Run the Jewels album review

run the jewels album reviewJess Matthews checks out the highly-anticipated debut longplayer from El-P and Killer Mike:

Run the Jewels’ eponymous album was heralded as the brazen anti-hero of the Hip Hop world. I’m not sure if a stream of diatribe about fish scale cocaine, bitches (white and other, in excess) and owning superfluous luxury objects really classifies music as daring or heroic but maybe it’s just a bit of a slow burner.

I’ve said this once and I’ll say it again… I am a little white girl with little to zero knowledge of the foreign world of Rap and Hip Hop. So reviewing Run The Jewels was certainly a challenge for me. Importantly though, my stance as a consumer of music has a massive impact on how I digested this album.  I tried to look at it from a well-informed rap person’s point of view but then realised with uncomfortable aplomb (again) that I am definitely not ghetto and nor do I easily understand the intricacies or lyrical depth of music that is spat out rather than melodically delivered.

So I looked at Run the Jewels from a musical evolutionary point of view, in terms of what weighting it has in the evolution our sonic landscape.

Run the Jewels isn’t full of bangers, and it’s devoid of all the chopped up, mashed up, heaving synths, draconian bass and punctuated vocals that we’ve become accustomed to…. so no, your ears don’t naturally prick up upon first listen, but maybe that’s actually one of its very strongest points. Unapologetically basic and raw, Run the Jewels takes a while to unravel but when it does it grows with a kind of endurable familiarity.

Partially the genius of Run The Jewels lies in its simplicity. That is, when you disregard the purely Hip Hop components we’re presented with a record that remains unapologetically true to RTJ’s style but also gives audiences the ability to interpret and recontextualize as they best see fit. The process of which gives rise to a personal and subjective evolution of sound. It’s those records that stay with us, the ones that are tweaked but only slightly; when Jay Z remixed 99 Problems, when Flume remixed New Navy, when Wait What fused The xx with Notorious BIG.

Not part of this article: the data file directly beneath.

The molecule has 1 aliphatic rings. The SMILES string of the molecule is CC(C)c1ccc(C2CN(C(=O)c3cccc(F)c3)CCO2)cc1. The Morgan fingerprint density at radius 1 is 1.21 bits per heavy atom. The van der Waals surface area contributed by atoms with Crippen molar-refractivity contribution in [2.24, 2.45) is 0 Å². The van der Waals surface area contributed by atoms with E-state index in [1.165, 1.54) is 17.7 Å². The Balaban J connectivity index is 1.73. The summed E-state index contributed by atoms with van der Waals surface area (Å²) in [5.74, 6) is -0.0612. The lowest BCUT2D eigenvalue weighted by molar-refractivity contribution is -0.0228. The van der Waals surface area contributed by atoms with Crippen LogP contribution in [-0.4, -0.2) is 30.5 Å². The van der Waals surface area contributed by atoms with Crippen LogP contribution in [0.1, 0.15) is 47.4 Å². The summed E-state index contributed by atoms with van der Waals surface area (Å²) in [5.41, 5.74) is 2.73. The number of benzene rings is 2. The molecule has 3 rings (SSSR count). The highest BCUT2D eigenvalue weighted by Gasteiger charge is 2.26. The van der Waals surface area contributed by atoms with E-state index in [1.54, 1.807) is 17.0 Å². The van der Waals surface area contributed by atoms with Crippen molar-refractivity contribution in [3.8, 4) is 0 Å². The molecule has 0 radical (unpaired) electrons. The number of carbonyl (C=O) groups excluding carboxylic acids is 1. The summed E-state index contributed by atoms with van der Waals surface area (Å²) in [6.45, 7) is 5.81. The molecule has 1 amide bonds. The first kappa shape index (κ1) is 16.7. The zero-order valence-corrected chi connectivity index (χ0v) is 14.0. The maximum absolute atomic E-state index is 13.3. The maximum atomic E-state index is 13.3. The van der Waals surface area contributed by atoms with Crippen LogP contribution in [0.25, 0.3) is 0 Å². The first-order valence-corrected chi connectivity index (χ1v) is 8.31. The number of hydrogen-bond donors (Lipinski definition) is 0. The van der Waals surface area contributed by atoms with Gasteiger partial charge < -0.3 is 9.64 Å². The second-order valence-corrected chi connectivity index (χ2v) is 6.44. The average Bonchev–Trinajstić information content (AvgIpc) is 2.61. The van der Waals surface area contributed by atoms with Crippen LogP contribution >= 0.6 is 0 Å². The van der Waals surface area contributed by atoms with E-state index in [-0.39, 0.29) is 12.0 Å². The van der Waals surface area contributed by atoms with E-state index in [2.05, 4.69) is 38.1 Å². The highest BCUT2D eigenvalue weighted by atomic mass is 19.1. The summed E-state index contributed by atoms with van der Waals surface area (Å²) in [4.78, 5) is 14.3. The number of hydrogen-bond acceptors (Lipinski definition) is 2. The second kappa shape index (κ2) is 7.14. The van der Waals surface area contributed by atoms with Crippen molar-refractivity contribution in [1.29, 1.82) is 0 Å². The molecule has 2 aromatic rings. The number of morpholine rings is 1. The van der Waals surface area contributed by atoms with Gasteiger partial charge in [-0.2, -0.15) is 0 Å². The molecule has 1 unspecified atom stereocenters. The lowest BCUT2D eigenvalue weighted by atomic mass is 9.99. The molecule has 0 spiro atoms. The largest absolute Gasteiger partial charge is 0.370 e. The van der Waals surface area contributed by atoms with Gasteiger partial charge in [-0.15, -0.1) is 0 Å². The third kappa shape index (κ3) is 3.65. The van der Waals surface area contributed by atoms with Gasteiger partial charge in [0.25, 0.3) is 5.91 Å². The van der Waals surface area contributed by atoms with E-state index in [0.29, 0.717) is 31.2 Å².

Alright alright, enough of the sonic evolution, musical landscape hippy bullshit. In terms of Run the Jewels as a hip hop album, the highly anticipated collaboration between El-P and Killer Mike was so much an organic fruition that their debut album has a type of comfortable, authentic familiarity. Overall the album sounds like they’ve been finishing one another’s sentences as long as they’ve been walking through the other’s front door and opening the fridge.

Mostly devoid of the heavy subject matter that both El-P and Mike’s earlier work is riddled with, their debut album as a pair instead focuses on what feels like some sort of complexly token Hip Hop rite of passage between two old friends who are testing the waters together as they prepare to take over the world. At the same time though, they manage to maintain that casual how big’s ya dick? colloquialism that is simultaneously coloured by contest and kudos.

Lyrically the album is fuelled by a school yard-type tet-a-te, rich in double entendres, wordplay and cultural Hip Hop references. Its cleverness lies though in the ends that Mike & El-P take it to. The whole thing feels like its providing you with a privileged fly on the wall insight into the dynamic of their relationship with all its flaws and mystery.

For that exact reason 36 is probably my favourite track here. After rolling through a spectrum of meaning it arrives at the subtle underhandedness of El-P and Mike’s personal jokemanship. The hook of the track ‘and I walk around in a 36 inch chain’ simultaneously perpetuates and challenges the central themes of Hip Hop by referencing its affiliation of status to material aestheticism but, at the same time it evokes a negative portrayal of its inherent egotism.

El-P uses hyperbole to exaggerate the absurdity of the emblematic practice of chains as way of displaying material wealth. A 36 inch chain would not only be so impractical in its length and therefore utterly ridiculous but it would, at the same time, be so heavy that it would weigh you down…the physical affect of which would be an overly pronounced swagger. Mike and El-P claim that they walk like they have a 36 inch chain, whether they do physically or not.

The delivery of the album is what leaves the biggest sonic indentation; it’s streamlined, drip fed and micro-minutely timed. The staccato rhythm impressively rarely varies even though both rappers progress through a full range of emotion; from nonchalant to borderline hurricane unhinged.

So, you can appreciate that it takes a lot to dissect Run the Jewels; meaning is multifaceted and the dynamism in its conveyance opens it up for a spectrum of subjectivity in its consumption. Admittedly, sometimes, Run the Jewels falls short and feels more lackadaisical and less casual-laid-back-cool, implying that it’s lacking in innovativeness or could have been done better. But arguably that’s what also makes it tricky, and, clever. Potentially that was the point the whole way along and Run the Jewels are just implementing a sleek nonchalance as a style to reiterate their position as alternative, left-of-field Hip Hop producers. With chains. 36 inches or other.

In essence, it’s the rough edges, slight unattainability and overall je ne sais quo that will see Run the Jewels furtively creep into its position as iconic underground status.

jess matthews


Review by Jess Matthews